Travel reservation site Orbitz says it has data showing that customers who use Apple computers to book their hotel rooms have a tendency to go for pricier rooms, so Orbitz has just gone ahead and decided that when Mac users visit Orbitz, they will see more expensive options first.
“We had the intuition, and we were able to confirm it based on the data,” the Orbitz Chief Technology Officer tells the Wall Street Journal about the company’s decision to push Mac users toward higher-end hotel rooms.
He says that the data shows the average Mac user spends $20 to $30 more a night on hotels than those who book rooms using Windows-based PCs. Mac users are also 40% more likely to book a 4- or 5-star hotel, claims Orbitz.
Orbitz stresses that Mac users are not being asked to pay a higher rate than Windows users for the same room; instead, the default listings will feature ritzier rooms than you’d first see when booking on a non-Mac computer. Users, regardless of operating system, will still have the option of sorting by price.
Just like the Journal, we did some side-by-side comparisons on Mac and Windows laptops to see how different the results were.
Picking a random weekend in July, we looked at rooms available in the following cities:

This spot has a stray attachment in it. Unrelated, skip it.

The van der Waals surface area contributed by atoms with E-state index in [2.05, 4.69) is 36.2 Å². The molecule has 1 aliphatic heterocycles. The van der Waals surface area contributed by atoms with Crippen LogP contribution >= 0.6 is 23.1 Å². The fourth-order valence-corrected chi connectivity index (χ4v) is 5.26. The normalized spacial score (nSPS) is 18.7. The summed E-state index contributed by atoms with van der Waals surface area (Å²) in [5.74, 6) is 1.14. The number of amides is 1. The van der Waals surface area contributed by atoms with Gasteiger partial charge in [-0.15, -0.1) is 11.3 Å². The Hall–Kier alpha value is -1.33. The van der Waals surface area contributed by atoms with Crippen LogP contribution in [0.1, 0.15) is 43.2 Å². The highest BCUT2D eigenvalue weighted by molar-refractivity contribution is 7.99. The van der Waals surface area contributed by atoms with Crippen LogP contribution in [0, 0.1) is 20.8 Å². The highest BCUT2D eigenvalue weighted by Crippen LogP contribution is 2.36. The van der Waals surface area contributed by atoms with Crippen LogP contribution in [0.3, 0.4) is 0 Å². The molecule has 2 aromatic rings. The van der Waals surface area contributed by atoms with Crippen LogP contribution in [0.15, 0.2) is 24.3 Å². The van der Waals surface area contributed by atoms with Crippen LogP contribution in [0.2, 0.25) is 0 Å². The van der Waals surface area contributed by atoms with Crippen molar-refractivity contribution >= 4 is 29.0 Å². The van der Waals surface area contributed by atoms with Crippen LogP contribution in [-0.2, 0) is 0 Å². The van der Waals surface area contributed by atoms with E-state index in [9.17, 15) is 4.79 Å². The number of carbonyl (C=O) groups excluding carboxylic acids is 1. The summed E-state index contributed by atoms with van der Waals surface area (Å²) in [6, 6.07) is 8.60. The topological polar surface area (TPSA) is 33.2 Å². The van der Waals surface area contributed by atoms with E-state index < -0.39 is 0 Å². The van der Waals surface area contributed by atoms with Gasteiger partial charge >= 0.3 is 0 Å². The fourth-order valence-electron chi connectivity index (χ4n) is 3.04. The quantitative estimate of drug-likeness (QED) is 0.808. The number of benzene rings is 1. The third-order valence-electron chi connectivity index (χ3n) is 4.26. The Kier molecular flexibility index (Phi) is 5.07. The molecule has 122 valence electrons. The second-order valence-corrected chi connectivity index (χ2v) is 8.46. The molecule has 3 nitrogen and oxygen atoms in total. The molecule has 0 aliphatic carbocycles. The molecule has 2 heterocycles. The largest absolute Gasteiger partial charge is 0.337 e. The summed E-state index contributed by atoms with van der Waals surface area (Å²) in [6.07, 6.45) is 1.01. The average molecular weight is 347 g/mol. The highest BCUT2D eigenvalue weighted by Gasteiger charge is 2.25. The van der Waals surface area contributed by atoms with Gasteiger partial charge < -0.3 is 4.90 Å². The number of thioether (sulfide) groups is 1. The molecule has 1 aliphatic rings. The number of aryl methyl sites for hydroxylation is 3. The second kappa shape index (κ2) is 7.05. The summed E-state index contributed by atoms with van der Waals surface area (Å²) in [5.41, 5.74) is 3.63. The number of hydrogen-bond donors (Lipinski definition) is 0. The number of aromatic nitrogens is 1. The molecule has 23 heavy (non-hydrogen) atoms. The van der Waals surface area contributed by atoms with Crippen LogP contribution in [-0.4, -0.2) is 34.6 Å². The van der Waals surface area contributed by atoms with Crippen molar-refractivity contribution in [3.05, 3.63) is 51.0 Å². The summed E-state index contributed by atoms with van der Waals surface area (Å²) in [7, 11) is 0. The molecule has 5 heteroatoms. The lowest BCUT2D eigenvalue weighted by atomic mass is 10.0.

LAS VEGAS: No differences between the first page of listings.
SAN FRANCISCO: Same hotels listed on both first pages, but not in the same order. Mac listings seemed to show slight favoritism to more expensive hotels.
MIAMI BEACH: Again, priority appears to be going to higher-priced offerings. The third listing on the Mac page is for $147/night at a 4-star hotel, compared to the $82/night hotel listed in the same spot on the PC. That listing doesn’t show up on the Mac until several offerings later.
CHICAGO: No differences found.
Orbitz says that Mac/PC is only one of several pieces of information used to determine which listings you see. The company also uses your location and your previous browsing history on the site to determine which hotels to show, so you may see different results than we found during our brief test.
It should be noted that while iPhones and iPads enjoy healthy market shares in the smartphone and tablet categories, Macs still only account for about 10% of computers in the U.S.